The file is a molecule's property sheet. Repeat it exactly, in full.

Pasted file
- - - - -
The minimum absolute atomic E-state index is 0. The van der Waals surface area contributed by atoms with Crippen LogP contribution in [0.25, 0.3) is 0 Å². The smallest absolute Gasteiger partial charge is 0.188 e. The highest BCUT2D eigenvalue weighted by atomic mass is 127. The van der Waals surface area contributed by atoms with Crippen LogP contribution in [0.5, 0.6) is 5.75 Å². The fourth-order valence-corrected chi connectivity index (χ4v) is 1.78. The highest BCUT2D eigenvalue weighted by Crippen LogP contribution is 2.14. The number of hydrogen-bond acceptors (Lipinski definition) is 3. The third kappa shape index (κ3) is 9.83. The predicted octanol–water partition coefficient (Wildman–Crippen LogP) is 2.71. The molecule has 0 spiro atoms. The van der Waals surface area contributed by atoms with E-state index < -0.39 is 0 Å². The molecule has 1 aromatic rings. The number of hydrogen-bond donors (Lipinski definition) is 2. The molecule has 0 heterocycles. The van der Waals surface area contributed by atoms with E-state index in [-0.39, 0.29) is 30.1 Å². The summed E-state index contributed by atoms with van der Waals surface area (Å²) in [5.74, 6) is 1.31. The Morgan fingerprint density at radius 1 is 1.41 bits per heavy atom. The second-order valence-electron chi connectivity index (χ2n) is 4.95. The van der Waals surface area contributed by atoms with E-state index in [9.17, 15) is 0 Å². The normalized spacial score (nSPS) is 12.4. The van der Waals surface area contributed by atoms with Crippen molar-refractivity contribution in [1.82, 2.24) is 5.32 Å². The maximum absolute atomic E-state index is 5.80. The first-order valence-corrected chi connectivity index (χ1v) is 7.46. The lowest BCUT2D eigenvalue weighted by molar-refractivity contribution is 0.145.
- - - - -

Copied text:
The minimum absolute atomic E-state index is 0. The van der Waals surface area contributed by atoms with Crippen LogP contribution in [0.25, 0.3) is 0 Å². The smallest absolute Gasteiger partial charge is 0.188 e. The highest BCUT2D eigenvalue weighted by atomic mass is 127. The van der Waals surface area contributed by atoms with Crippen LogP contribution in [0.5, 0.6) is 5.75 Å². The fourth-order valence-corrected chi connectivity index (χ4v) is 1.78. The highest BCUT2D eigenvalue weighted by Crippen LogP contribution is 2.14. The number of hydrogen-bond acceptors (Lipinski definition) is 3. The third kappa shape index (κ3) is 9.83. The predicted octanol–water partition coefficient (Wildman–Crippen LogP) is 2.71. The molecule has 0 spiro atoms. The van der Waals surface area contributed by atoms with E-state index < -0.39 is 0 Å². The molecule has 1 aromatic rings. The number of hydrogen-bond donors (Lipinski definition) is 2. The molecule has 0 heterocycles. The van der Waals surface area contributed by atoms with E-state index in [-0.39, 0.29) is 30.1 Å². The summed E-state index contributed by atoms with van der Waals surface area (Å²) in [5.74, 6) is 1.31. The Morgan fingerprint density at radius 1 is 1.41 bits per heavy atom. The second-order valence-electron chi connectivity index (χ2n) is 4.95. The van der Waals surface area contributed by atoms with E-state index in [9.17, 15) is 0 Å². The normalized spacial score (nSPS) is 12.4. The van der Waals surface area contributed by atoms with Crippen molar-refractivity contribution in [1.82, 2.24) is 5.32 Å². The maximum absolute atomic E-state index is 5.80. The first-order valence-corrected chi connectivity index (χ1v) is 7.46. The lowest BCUT2D eigenvalue weighted by molar-refractivity contribution is 0.145.